Designing for Mobile

Designing for Mobile

When designing a website always design for mobile first. The most crucial part for mobile applications is the context. Visitors browsing the site are not using a mouse, they are using their finger or stylist. The buttons for a mobile device should be no smaller than 44x44px.

There is no hover on a mobile device. That means buttons and hyperlinks need to be obvious, content cannot rely on :hover, avoiding drop-down menus without clear visual clues.

Mobile Design Patterns

The Carousel

Users can flick between each "card" by sliding over the screen to the left or to the right. Apps that use this pattern are normally information-rich but interaction-poor. Usually a single type of content organized in a linear set. In this structure there is no way to move between views more than one card away.

The Good

  • Simple to use.
  • Utilizes a whole screen to show content.
  • Requires a natural gesture for navigation.

The Bad

  • Relies on gestures–the user has to swipe from card to card.
  • All the information for a given page has to fit on the screen at the same time.
  • Each page needs to be conceptually the same.
  • Users have to progress through the sequence; they can't skip ahead.
Tab Bar

It is useful for quickly establishing the structure of an application. They allow users to move easily between broad sections and also acts as an anchor point, showing where the user currently is.

The Good

  • Provides a familiar navigation for users.
  • Allows easy switching between modes, views, or tasks.
  • Indicates the current state/location of the app.

The Bad

  • Its hierarchy is flat–there's no easy way to have nested subpages.
  • It always appears on the screen, taking up valuable real estate.
  • Only handles up to five navigation items effectively, and it is clunky beyond that.
List

Content is displayed in a vertical list, allowing users to scroll through the options. They can be used for presenting actionable options, such as an index for a long list of content. As a navigation hierarchy it lets users work their way through the structure. Can allow users to go from a broad selection to a single item. The main limitation of this is that once they go down the list they lose the ability to go back up. It is usually combined with the tab bar pattern to overcome that issue.

The Good

  • Flexible enough to handle lots of data.
  • Familiar and easy to understand.

The Bad

  • Inherently hierarchical.
  • Users need to return to the beginning to change paths.

Wireframing

Wireframing and sketching is a great way to gain a sense of how the flow and overall structure of the app will work.A wireframe is a low-fidelity visual representation of the layout of the application. It’s used to represent the basic page layout and navigational model. Sketches can provide a sense of the user experience as a whole, allowing us to spot potential usability problems before we commit too much time to building the interface.

Wireframe Tool Options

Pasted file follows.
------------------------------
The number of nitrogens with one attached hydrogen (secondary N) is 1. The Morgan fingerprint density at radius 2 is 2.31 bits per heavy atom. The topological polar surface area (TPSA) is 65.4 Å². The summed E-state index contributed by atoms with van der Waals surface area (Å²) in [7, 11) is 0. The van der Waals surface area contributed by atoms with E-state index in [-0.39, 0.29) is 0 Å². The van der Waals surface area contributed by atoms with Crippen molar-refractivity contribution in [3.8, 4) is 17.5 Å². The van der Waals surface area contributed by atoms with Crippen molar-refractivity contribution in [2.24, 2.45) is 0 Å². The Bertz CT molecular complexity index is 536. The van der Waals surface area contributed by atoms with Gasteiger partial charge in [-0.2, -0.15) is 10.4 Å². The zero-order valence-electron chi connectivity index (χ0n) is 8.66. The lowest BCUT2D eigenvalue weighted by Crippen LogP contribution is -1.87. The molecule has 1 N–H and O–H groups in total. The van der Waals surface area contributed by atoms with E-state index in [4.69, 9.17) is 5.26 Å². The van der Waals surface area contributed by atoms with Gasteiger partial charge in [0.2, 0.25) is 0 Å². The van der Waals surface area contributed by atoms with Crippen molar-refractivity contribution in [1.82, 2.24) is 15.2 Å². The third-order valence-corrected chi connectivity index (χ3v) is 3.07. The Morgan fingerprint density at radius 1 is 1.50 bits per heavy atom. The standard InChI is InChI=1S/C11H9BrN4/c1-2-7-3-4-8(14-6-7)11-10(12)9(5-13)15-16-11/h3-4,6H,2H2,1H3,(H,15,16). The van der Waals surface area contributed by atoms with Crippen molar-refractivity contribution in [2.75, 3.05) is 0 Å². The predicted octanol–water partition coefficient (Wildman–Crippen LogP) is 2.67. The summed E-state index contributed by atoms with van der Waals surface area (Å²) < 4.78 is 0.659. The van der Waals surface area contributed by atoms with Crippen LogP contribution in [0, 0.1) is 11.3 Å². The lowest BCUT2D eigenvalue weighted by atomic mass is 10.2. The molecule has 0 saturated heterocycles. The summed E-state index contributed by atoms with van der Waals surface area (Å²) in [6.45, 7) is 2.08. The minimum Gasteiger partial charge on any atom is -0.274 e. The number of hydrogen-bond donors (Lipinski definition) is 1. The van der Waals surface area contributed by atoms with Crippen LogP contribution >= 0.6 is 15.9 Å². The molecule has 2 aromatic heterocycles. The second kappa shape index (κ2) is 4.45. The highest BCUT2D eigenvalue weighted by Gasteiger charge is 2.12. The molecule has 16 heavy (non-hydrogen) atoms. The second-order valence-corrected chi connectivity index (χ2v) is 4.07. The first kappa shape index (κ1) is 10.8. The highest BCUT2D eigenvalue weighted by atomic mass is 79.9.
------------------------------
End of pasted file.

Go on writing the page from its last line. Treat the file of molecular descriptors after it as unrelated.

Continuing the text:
• Pencil and Paper
    • Sometimes the simple tools are the best. It removes distraction and lets us focus on the task at hand. The downside is that when we want to iterate our design we have to redraw each layout.
  • Balsamiq, http://www.balsamiq.com/products/mockups
    • A simple wireframing applicationwith a range of common interface elements. It has a hand-drawn look that's designed to keep you focused on the structure rather than the appearance of your mockups.
  • Mockingbird, https://gomockingbird.com
    • Lets you build and share your wireframes in-browser. Has a similar sketchy style to Balsamiq.
  • Omnigraffle, http://www.omnigroup.com/products/omnigraffle
    • Mac-only application. Has a fully featured wireframing tool. Range of interface stencils that are available for free.

Interface Icons

It is important to find icons with the right metaphor to represent your content. When using them you have to make sure that users know their meaning or that they don’t already have a meaning and you want to use them for something else.

Interface Icon Sets
  • Glyphish, http://glyphish.com
    • A set of 200 or so icons that are available as a free set with attribution requirements, or US$25 for the Pro version.
  • Helveticons, http://helveticons.ch
    • Up to 477 icons based on the letterforms of the typeface Helvetica Bold. Costs between US$279 and US$439 depending on the set
  • Pictos, http://pictos.drewwilson.com
    • Three separate sets consitiing of 648 icons. Vector packs for each set are between US$19 and US$29.

A Pixel is no Longer a Pixel

When designing in mobile do not assume that it is being designed for a single resolution.

iPhone 3GS is 163ppi, iPhone4 is 326ppi, iPad is 132ppi, the Palm Pre is 186ppi. Android’s developer guidelines split its devices into three categories: low, medium, and high density screens.

Application Icons

This icon will be used in a number of places, but it will most likely end up on the users home screen. It is part of the application that people will see most often so it needs to be memorable and reinforce the function we offer.

Good application icons do one or more of the following:
  • Build from an existing brand iconography
  • Encapsulate the functionality of the application in a single image
  • Play off the name to reinforce the identity

Icons should be iconic.